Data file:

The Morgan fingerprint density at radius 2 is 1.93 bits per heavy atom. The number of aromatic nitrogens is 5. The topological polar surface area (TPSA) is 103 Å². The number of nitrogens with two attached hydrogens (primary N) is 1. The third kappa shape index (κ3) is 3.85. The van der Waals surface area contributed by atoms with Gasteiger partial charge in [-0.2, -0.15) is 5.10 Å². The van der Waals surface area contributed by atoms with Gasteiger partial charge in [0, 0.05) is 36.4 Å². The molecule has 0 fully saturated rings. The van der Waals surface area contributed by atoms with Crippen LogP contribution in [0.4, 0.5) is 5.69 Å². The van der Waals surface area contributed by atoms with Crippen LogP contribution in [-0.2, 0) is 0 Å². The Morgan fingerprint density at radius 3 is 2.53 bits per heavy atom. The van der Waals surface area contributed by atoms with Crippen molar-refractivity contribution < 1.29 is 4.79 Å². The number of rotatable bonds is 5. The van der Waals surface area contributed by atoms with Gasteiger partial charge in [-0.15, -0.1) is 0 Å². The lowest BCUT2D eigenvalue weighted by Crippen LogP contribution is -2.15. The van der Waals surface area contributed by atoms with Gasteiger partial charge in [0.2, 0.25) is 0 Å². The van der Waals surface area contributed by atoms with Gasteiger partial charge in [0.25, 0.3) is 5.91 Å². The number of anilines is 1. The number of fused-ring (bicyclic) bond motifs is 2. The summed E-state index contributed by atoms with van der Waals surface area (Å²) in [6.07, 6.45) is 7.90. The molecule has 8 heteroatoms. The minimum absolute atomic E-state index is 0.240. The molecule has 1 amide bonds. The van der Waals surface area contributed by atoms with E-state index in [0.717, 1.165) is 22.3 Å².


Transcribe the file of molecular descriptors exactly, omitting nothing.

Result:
The Morgan fingerprint density at radius 2 is 1.93 bits per heavy atom. The number of aromatic nitrogens is 5. The topological polar surface area (TPSA) is 103 Å². The number of nitrogens with two attached hydrogens (primary N) is 1. The third kappa shape index (κ3) is 3.85. The van der Waals surface area contributed by atoms with Gasteiger partial charge in [-0.2, -0.15) is 5.10 Å². The van der Waals surface area contributed by atoms with Gasteiger partial charge in [0, 0.05) is 36.4 Å². The molecule has 0 fully saturated rings. The van der Waals surface area contributed by atoms with Crippen LogP contribution in [0.4, 0.5) is 5.69 Å². The van der Waals surface area contributed by atoms with Crippen LogP contribution in [-0.2, 0) is 0 Å². The Morgan fingerprint density at radius 3 is 2.53 bits per heavy atom. The van der Waals surface area contributed by atoms with Crippen molar-refractivity contribution < 1.29 is 4.79 Å². The number of rotatable bonds is 5. The van der Waals surface area contributed by atoms with Gasteiger partial charge in [-0.15, -0.1) is 0 Å². The lowest BCUT2D eigenvalue weighted by Crippen LogP contribution is -2.15. The van der Waals surface area contributed by atoms with Gasteiger partial charge in [0.2, 0.25) is 0 Å². The van der Waals surface area contributed by atoms with Gasteiger partial charge in [0.25, 0.3) is 5.91 Å². The number of anilines is 1. The number of fused-ring (bicyclic) bond motifs is 2. The summed E-state index contributed by atoms with van der Waals surface area (Å²) in [6.07, 6.45) is 7.90. The molecule has 8 heteroatoms. The minimum absolute atomic E-state index is 0.240. The molecule has 1 amide bonds. The van der Waals surface area contributed by atoms with E-state index in [0.717, 1.165) is 22.3 Å².